Nema Etheridge for GlobalAtlanta
The visit of two Nigerian federal officials to an Oct. 19-20 economic development conference in Atlanta underscored a Sister City commitment between Atlanta and Lagos that has existed for more than 30 years.
Jumoke Okoya-Thomas, a native of Lagos who is a congressional member of Nigeria’s House of Representatives, and Tokunbo Afikuyomi, a Nigerian senator also from Lagos, came to Atlanta to participate in a two-day United Nations conference that focused on developing the economies of Atlanta’s Sister Cities.
Organized by a local U.N. office, CIFAL Atlanta and the City of Atlanta, the conference attracted approximately 100 representatives from 13 of Atlanta’s 18 Sister Cities worldwide.
Attendees shared their best practices in economic development, municipal growth and management and urban health and safety during the conference, which was held at the Metro Atlanta Chamber of Commerce.
As the most senior official to attend the conference, Mr. Afikuyomi offered a keynote address during a luncheon ceremony held Oct. 20.
Mr. Afikuyomi and Ms. Okoya-Thomas’ visit to Atlanta is the most recent in a series of transnational trade and government visits that have occurred between Georgia and Nigeria as a result of the Sister City relationship, according to Augustine O. Esogbue, chair of the Atlanta-Lagos Sister City Committee.
Dr. Esogbue, who is also a Georgia Institute of Technology professor and director of the intelligent systems and controls laboratory of the university’s School of Industrial and Systems Engineering, spoke with GlobalAtlanta about the Sister City relationship. He has been involved with the program since its inception, when Lagos was still Nigeria’s capital city, more than 10 years before the capital relocated inland to Abuja in 1991.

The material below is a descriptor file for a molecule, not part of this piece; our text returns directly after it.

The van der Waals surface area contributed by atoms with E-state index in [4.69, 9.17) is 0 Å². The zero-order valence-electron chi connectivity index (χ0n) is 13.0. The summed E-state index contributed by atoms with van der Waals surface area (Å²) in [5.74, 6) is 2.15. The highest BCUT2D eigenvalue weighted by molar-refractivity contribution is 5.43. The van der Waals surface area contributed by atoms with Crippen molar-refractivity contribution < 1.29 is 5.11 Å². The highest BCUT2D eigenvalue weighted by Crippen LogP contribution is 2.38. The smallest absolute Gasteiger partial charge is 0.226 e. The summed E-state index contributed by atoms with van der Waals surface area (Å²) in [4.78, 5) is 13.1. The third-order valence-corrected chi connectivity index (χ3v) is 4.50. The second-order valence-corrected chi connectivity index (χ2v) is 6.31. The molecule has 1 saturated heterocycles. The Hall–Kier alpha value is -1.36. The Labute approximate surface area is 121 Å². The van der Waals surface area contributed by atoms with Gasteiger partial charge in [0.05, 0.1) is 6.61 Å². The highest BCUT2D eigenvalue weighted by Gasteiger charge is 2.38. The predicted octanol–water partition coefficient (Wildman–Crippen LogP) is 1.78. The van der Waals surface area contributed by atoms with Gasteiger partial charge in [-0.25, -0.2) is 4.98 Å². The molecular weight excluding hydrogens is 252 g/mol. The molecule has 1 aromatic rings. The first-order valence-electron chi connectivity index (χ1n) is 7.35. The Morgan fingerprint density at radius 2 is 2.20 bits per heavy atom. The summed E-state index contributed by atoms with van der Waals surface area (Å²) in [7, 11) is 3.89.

Dr. Esogbue explained that in 1979 the Sister City committee helped the City of Atlanta write a proposal to the Nigerian government to open a Nigerian Consulate General here.
While the consulate closed down in the mid-1980s because of political upheaval in Nigeria, it reopened in 2000 and is still the only career consulate from Africa represented in Atlanta.
During the 1980s and 1990s, the Sister City committee continued to build ties with Nigeria despite the absence of a consulate general here. Dr. Esogbue said that in 1987 he helped the Nigerian American Chamber of Commerce in Lagos organize a trade mission to Atlanta and other U.S. cities.
The Sister City committee also helped U.N. Ambassador and former mayor of Atlanta Andrew Young lobby African members of the International Olympic Committee to get the Centennial Olympic Games held in Atlanta. At the time, Mr. Young was co-chair of the Atlanta Committee for the Olympic Games, which secured Atlanta as the 1996 Olympic Games host city.
Over the years, Dr. Esogbue has also seen Trans World Airlines Inc. open a direct route between Atlanta and Lagos that closed some years later. The Sister City committee is working to reinstitute another direct flight between Atlanta and Lagos.
“The [Nigerian] traffic through Atlanta is almost at a level that you have at a city with an embassy. A direct flight between Atlanta and Lagos would be extremely viable and rewarding to any airline that took it on,” according to Dr. Esogbue.
Dr. Esogbue and the other 12 members of the Atlanta-Lagos Sister City Committee are also working to send shipments of donated medical supplies, books and computers to Nigeria. The committee is looking for an Atlanta-based company to sponsor a freight container to send the donations across the Atlantic Ocean.
Dr. Esogbue also said that he expects to see closer collaboration in the coming years between Georgia Tech and universities in Lagos.
An eastern port city along the Atlantic coast, Lagos is estimated to have between 10 million and 15.5 million people- the largest city in Nigeria and one of the most populous on the African continent.
For more information on the Atlanta-Lagos Sister City Committee, contact Dr. Esogbue at (404) 894-2323.